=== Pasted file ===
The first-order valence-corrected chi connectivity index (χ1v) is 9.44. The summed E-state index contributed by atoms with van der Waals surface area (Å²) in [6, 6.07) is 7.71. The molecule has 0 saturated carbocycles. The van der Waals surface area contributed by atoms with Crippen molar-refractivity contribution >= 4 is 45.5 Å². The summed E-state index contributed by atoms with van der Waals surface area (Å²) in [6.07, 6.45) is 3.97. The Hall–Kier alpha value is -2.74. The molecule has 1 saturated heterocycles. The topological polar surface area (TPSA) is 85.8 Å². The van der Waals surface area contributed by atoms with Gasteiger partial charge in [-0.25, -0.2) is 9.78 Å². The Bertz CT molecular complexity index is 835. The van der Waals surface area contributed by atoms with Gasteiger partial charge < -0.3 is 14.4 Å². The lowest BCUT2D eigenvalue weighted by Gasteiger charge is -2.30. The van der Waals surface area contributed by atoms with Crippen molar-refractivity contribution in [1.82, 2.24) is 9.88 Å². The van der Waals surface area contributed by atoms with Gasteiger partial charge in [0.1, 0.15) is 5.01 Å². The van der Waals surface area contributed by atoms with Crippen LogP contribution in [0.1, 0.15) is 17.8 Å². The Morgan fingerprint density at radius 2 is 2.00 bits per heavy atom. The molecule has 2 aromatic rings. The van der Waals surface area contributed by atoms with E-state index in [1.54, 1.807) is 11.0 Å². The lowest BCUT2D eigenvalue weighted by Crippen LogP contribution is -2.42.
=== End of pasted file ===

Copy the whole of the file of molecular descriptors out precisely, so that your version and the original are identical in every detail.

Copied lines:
The first-order valence-corrected chi connectivity index (χ1v) is 9.44. The summed E-state index contributed by atoms with van der Waals surface area (Å²) in [6, 6.07) is 7.71. The molecule has 0 saturated carbocycles. The van der Waals surface area contributed by atoms with Crippen molar-refractivity contribution >= 4 is 45.5 Å². The summed E-state index contributed by atoms with van der Waals surface area (Å²) in [6.07, 6.45) is 3.97. The Hall–Kier alpha value is -2.74. The molecule has 1 saturated heterocycles. The topological polar surface area (TPSA) is 85.8 Å². The van der Waals surface area contributed by atoms with Gasteiger partial charge in [-0.25, -0.2) is 9.78 Å². The Bertz CT molecular complexity index is 835. The van der Waals surface area contributed by atoms with Gasteiger partial charge < -0.3 is 14.4 Å². The lowest BCUT2D eigenvalue weighted by Gasteiger charge is -2.30. The van der Waals surface area contributed by atoms with Crippen molar-refractivity contribution in [1.82, 2.24) is 9.88 Å². The van der Waals surface area contributed by atoms with Gasteiger partial charge in [0.1, 0.15) is 5.01 Å². The van der Waals surface area contributed by atoms with Crippen LogP contribution in [0.1, 0.15) is 17.8 Å². The Morgan fingerprint density at radius 2 is 2.00 bits per heavy atom. The molecule has 2 aromatic rings. The van der Waals surface area contributed by atoms with E-state index in [1.54, 1.807) is 11.0 Å². The lowest BCUT2D eigenvalue weighted by Crippen LogP contribution is -2.42.